• Owen, under this proposed amendment a college student could carry a weapon onto campus legally, now I personally think weapons, alcohol and testosterone are not things that mix well together. BTW, I imagine by your comments you have never served in a combat zone while serving your country, would that be correct?

  8. Jo,

    If you think open carry really exists, strap on a six shooter and walk down Magazine Street. See how many times you are stopped by the police and have to explain what you are doing – or worse – being hauled in on some related charge like “terrorizing”. Open carry may be the law, but in fact, it does not exist.

    • Rob,
      That’s a sad truth. Police are often ignorant of the law regarding open carry and those who are often use bogus legal pretexts to stop and even arrest people who openly carry. Consequently, it’s understandable that people want to carry concealed as easily as they are theoretically allowed to carry openly.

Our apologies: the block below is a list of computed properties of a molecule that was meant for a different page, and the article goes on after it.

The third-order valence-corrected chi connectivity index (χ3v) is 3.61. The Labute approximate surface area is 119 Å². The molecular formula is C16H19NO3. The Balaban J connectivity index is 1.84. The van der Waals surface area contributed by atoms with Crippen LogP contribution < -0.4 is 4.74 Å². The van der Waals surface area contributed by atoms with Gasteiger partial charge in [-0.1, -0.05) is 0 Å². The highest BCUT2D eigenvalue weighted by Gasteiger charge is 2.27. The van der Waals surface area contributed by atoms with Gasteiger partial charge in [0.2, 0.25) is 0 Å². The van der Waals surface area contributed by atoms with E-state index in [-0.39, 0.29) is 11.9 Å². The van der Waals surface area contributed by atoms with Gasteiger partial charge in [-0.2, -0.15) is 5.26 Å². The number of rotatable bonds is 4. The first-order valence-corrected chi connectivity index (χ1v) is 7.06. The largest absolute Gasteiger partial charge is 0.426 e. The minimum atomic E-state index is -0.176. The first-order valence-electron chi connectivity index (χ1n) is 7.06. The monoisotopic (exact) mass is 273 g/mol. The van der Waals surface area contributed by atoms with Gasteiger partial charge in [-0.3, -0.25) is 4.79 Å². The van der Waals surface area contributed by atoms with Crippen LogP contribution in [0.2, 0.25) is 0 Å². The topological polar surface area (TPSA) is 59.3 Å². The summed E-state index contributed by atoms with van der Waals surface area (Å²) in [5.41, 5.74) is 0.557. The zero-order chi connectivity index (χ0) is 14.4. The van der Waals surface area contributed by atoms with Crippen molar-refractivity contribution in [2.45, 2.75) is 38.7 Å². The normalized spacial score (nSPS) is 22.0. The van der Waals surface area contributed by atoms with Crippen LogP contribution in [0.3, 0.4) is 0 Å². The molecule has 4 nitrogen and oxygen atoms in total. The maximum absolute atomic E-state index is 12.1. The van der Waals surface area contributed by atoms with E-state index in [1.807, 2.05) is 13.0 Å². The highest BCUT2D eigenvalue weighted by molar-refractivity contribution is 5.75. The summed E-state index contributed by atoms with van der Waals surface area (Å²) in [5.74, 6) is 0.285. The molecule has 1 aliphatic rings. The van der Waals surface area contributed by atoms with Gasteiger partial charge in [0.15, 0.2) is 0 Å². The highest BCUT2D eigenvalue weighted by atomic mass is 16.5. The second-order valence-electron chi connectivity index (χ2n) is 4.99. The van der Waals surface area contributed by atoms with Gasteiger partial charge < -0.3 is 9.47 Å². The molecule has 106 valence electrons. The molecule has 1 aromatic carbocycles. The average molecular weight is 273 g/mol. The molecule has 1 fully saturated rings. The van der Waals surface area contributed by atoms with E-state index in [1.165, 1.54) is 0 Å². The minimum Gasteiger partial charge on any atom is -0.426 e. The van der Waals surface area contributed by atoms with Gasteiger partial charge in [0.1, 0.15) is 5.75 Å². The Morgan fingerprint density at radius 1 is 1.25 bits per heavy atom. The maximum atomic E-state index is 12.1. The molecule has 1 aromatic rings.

9. Phil,

    So a college student with a CCW permit can carry off campus legally but not on campus. The only variable is the College Campus. By my logic the College Campuses should be out lawed not guns on campus. “Safe zone” is far more dangerous than a 21 year old with a concealed handgun. “Safe zone” just provide criminals a “safer” environment to operate it. Why should it be legal to carry off campus yet so dangerous on campus just based on location? Its ok 1 foot that way but 1 foot the other way is to much of a public danger? Why can an 18 year old join the Army and go off to fight for the US but come home and not be able to concealed carry a hand gun? People make young adults(21+) sound SO dangerous and unpredictable. If they are why dont we just put them all in cages until they are older? Its so easy to point to the tool instead of the operator.


  10. Mr. Courreges,

    Here we are post-election and the amendment passed. Thank you for writing this article. In the run-up to election day, your article was the only one I found in the local media that gave an informed, balanced description of the issues involved. Please keep up the good work.